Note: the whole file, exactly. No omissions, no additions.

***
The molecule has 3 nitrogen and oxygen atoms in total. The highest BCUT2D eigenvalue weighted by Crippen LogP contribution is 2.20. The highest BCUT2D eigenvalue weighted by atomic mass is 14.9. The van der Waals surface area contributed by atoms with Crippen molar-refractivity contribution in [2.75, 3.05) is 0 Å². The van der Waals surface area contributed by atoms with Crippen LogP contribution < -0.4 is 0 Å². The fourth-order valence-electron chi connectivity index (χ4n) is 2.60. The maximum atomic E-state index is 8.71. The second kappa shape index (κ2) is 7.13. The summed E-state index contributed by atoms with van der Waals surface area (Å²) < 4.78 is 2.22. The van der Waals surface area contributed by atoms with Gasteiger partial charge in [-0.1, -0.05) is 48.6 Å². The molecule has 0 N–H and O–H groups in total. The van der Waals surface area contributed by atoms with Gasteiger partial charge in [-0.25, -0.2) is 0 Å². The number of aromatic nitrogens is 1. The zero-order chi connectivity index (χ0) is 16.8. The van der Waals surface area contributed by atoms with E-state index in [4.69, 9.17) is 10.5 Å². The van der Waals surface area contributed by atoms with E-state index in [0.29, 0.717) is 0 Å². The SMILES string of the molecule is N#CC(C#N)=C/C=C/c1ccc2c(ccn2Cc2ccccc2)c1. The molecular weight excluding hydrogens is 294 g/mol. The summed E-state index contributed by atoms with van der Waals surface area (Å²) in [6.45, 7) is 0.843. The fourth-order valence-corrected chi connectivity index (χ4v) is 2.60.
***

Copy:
The molecule has 3 nitrogen and oxygen atoms in total. The highest BCUT2D eigenvalue weighted by Crippen LogP contribution is 2.20. The highest BCUT2D eigenvalue weighted by atomic mass is 14.9. The van der Waals surface area contributed by atoms with Crippen molar-refractivity contribution in [2.75, 3.05) is 0 Å². The van der Waals surface area contributed by atoms with Crippen LogP contribution < -0.4 is 0 Å². The fourth-order valence-electron chi connectivity index (χ4n) is 2.60. The maximum atomic E-state index is 8.71. The second kappa shape index (κ2) is 7.13. The summed E-state index contributed by atoms with van der Waals surface area (Å²) < 4.78 is 2.22. The van der Waals surface area contributed by atoms with Gasteiger partial charge in [-0.1, -0.05) is 48.6 Å². The molecule has 0 N–H and O–H groups in total. The van der Waals surface area contributed by atoms with Gasteiger partial charge in [-0.25, -0.2) is 0 Å². The number of aromatic nitrogens is 1. The zero-order chi connectivity index (χ0) is 16.8. The van der Waals surface area contributed by atoms with E-state index in [4.69, 9.17) is 10.5 Å². The van der Waals surface area contributed by atoms with E-state index in [0.29, 0.717) is 0 Å². The SMILES string of the molecule is N#CC(C#N)=C/C=C/c1ccc2c(ccn2Cc2ccccc2)c1. The molecular weight excluding hydrogens is 294 g/mol. The summed E-state index contributed by atoms with van der Waals surface area (Å²) in [6.45, 7) is 0.843. The fourth-order valence-corrected chi connectivity index (χ4v) is 2.60.